My second point; internet and new technologies challenge the traditional approach to consumer rights.

  • For the authorities, it is challenging to update consumer laws to the reality in rapidly changing markets.
  • For consumers, it is challenging to know what rights they have when they are online.

Consumer rights in new digital technologies can often appear unclear. Let’s say that you own a device, like a smart-phone or computer tablet, and buy e-books, music or apps for it.

  • Do you own the content you have paid for?
  • Can you transfer your content to other devices?
  • Do you actually need to buy new books, movies and films again next time you get yourself a new device?

When you use Facebook and other online services, it is widely known that you “pay with your personal information”. When you pay for a product with money, you get reimbursed – or you get your money back - if there is a fundamental breach of contract. But how do you get re-dress if you only paid with personal details?

I am aware that the Commission, as part of the DSM strategy, wants to harmonize EU rules on contracts and consumer protection online. This initiative will hopefully solve many of the challenges concerning consumer rights online.

Still, it is important that national consumer protection will not be weakened as a result. Consumers should think of Europe as the market place where their rights and interests are protected. Therefore, I am concerned about areas where Norway has a strong consumer protection – like the sellers obligation to answer for faulty consumer goods up to 5 year in certain cases. Let’s make sure that Europe this time is seen as the one delivering added values to consumers – and to not to lower the standard of consumer protection.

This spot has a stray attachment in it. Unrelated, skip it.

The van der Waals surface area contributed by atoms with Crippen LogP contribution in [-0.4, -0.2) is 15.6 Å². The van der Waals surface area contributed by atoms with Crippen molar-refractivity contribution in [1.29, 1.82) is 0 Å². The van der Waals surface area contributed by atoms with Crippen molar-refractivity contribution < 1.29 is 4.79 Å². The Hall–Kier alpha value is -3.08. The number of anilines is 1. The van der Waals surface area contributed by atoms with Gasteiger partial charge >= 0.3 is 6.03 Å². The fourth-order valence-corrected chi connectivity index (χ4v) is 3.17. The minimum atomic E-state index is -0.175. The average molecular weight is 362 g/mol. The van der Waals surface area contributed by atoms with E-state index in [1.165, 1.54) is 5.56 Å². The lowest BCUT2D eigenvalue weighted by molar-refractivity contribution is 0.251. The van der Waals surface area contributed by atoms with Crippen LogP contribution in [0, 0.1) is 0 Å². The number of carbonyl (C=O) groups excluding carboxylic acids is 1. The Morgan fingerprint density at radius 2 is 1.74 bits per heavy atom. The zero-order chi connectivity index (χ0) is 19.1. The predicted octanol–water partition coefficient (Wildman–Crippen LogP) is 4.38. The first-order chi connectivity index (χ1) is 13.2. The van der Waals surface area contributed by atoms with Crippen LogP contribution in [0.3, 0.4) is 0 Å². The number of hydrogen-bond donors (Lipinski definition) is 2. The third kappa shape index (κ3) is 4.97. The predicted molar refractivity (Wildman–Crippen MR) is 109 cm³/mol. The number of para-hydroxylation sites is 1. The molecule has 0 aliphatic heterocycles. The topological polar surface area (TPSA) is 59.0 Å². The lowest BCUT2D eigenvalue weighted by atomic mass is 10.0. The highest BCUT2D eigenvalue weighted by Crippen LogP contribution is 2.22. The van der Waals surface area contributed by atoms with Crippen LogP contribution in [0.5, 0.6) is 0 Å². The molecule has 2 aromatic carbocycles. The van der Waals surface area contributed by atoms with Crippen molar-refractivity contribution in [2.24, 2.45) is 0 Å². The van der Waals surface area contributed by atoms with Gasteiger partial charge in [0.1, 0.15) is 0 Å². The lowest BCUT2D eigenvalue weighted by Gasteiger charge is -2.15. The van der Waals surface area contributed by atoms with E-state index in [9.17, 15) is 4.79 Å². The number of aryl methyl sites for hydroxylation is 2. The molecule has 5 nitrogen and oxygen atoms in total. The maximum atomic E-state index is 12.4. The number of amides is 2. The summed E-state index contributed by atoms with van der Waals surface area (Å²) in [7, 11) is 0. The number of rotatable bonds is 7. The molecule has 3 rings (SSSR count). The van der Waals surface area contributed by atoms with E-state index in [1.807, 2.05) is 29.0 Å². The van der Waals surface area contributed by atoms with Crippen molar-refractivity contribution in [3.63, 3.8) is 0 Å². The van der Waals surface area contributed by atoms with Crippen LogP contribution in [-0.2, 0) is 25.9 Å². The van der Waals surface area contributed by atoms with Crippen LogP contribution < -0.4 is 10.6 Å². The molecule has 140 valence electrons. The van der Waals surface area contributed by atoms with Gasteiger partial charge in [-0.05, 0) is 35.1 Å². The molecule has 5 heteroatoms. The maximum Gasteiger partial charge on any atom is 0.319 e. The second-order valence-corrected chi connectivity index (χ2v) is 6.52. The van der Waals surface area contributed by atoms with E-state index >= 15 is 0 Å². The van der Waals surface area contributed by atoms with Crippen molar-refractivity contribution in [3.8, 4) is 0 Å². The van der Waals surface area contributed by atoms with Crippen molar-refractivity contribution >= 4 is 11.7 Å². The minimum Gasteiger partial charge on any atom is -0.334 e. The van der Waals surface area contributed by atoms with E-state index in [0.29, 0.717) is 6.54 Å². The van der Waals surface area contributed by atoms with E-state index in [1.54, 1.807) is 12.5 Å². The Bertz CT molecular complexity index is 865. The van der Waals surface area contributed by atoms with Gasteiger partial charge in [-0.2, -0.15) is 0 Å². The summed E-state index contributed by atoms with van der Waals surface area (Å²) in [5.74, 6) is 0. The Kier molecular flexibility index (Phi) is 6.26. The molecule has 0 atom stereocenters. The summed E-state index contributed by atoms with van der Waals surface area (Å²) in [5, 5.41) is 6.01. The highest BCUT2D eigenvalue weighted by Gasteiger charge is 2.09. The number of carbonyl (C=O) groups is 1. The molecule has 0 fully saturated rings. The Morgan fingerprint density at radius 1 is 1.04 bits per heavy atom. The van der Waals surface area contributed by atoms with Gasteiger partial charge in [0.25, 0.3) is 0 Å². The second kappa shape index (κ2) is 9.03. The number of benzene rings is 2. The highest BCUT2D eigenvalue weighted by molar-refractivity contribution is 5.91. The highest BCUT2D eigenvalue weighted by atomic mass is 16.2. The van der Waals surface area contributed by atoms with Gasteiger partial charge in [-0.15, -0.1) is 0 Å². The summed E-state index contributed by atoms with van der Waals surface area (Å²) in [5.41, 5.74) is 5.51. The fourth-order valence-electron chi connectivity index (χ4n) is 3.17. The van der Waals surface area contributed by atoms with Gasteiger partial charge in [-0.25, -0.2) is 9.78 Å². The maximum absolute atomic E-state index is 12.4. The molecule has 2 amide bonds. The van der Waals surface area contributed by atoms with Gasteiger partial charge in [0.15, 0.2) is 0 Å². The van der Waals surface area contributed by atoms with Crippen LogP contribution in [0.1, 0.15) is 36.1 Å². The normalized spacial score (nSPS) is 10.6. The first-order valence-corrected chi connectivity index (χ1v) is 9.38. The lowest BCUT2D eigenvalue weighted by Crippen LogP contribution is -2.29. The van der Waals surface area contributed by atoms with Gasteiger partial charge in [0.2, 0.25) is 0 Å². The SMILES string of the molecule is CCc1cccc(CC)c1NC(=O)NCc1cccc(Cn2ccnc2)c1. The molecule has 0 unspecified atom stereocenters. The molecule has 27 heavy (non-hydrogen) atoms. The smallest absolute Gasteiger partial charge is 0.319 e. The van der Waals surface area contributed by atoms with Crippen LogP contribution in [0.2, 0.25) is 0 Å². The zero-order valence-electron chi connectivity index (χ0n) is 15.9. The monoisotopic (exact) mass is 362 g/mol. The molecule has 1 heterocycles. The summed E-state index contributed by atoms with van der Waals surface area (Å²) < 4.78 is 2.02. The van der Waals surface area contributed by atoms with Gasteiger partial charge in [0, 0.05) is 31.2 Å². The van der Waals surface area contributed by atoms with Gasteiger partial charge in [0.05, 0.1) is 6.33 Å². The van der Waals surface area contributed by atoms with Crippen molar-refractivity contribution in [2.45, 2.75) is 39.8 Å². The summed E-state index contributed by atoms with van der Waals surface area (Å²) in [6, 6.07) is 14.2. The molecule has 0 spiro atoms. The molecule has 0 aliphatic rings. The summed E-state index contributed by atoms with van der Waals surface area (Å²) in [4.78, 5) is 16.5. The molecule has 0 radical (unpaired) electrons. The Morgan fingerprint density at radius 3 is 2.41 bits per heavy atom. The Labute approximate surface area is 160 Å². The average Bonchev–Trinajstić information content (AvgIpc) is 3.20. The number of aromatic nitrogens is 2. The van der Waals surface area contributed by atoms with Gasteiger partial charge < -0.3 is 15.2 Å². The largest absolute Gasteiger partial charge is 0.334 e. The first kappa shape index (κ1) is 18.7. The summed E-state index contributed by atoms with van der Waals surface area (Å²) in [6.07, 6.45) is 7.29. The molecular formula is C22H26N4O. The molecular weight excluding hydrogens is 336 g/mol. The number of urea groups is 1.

My third point; internet and new technologies also challenge enforcement of consumer law. As e-commerce is becoming an ordinary way of shopping for consumers, it is more important than ever that consumer rights and product safety rules are respected, and enforced properly – also across borders.

We are evaluating the role of our own national enforcement agency – the Consumer Ombudsman – to assess whether it has the right policy tools to ensure compliance with the law in the current environment.

I appreciate that these concerns are addressed in the DSM strategy. I am aware that the Commission will review the CPC regulation, to strengthen the policy tools of national enforcers, and improve the cooperation on enforcement between the different European countries.

We are following this process closely; to make sure our national evaluation is coordinated with the European initiative.

To conclude; the digital revolution has changed the way we consume and communicate, and it will continue to do so in the years ahead. I believe we need to adapt our consumer policy to “the digital consumer” – especially in terms of information, rights and enforcement.

The digital consumer is one of my top priorities as consumer minister. Our government is also currently preparing a white paper on a new digital agenda for Norway, scheduled for spring 2016.

We look forward to working with the Commission and the other institutions in designing a European consumer policy for the digital future.

Thank you for your attention.